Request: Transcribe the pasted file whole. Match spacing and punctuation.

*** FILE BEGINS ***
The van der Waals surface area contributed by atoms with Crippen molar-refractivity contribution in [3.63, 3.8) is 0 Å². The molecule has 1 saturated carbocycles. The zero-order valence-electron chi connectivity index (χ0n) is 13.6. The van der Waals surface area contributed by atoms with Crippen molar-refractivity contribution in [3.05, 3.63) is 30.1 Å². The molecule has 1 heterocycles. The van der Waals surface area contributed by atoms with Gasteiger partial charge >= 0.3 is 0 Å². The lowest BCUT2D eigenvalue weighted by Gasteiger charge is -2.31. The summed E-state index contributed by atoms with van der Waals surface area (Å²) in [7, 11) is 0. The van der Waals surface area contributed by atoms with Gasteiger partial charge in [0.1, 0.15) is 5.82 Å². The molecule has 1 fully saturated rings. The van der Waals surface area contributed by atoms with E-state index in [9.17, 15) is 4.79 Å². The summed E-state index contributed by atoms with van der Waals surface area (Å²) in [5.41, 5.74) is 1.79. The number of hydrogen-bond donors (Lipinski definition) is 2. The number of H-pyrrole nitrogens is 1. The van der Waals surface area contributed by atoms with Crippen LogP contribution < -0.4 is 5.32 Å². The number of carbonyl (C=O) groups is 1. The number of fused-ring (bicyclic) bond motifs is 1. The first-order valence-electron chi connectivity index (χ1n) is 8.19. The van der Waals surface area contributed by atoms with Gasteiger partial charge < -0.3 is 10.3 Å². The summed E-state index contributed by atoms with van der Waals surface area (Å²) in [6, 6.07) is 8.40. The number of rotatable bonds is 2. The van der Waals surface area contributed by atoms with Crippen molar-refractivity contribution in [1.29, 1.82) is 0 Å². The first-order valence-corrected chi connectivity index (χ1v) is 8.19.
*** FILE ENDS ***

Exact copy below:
The van der Waals surface area contributed by atoms with Crippen molar-refractivity contribution in [3.63, 3.8) is 0 Å². The molecule has 1 saturated carbocycles. The zero-order valence-electron chi connectivity index (χ0n) is 13.6. The van der Waals surface area contributed by atoms with Crippen molar-refractivity contribution in [3.05, 3.63) is 30.1 Å². The molecule has 1 heterocycles. The van der Waals surface area contributed by atoms with Gasteiger partial charge >= 0.3 is 0 Å². The lowest BCUT2D eigenvalue weighted by Gasteiger charge is -2.31. The summed E-state index contributed by atoms with van der Waals surface area (Å²) in [7, 11) is 0. The van der Waals surface area contributed by atoms with Gasteiger partial charge in [0.1, 0.15) is 5.82 Å². The molecule has 1 fully saturated rings. The van der Waals surface area contributed by atoms with E-state index in [9.17, 15) is 4.79 Å². The summed E-state index contributed by atoms with van der Waals surface area (Å²) in [5.41, 5.74) is 1.79. The number of hydrogen-bond donors (Lipinski definition) is 2. The number of H-pyrrole nitrogens is 1. The van der Waals surface area contributed by atoms with Crippen LogP contribution < -0.4 is 5.32 Å². The number of carbonyl (C=O) groups is 1. The number of fused-ring (bicyclic) bond motifs is 1. The first-order valence-electron chi connectivity index (χ1n) is 8.19. The van der Waals surface area contributed by atoms with Gasteiger partial charge < -0.3 is 10.3 Å². The summed E-state index contributed by atoms with van der Waals surface area (Å²) in [6, 6.07) is 8.40. The number of rotatable bonds is 2. The van der Waals surface area contributed by atoms with Crippen molar-refractivity contribution in [1.29, 1.82) is 0 Å². The first-order valence-corrected chi connectivity index (χ1v) is 8.19.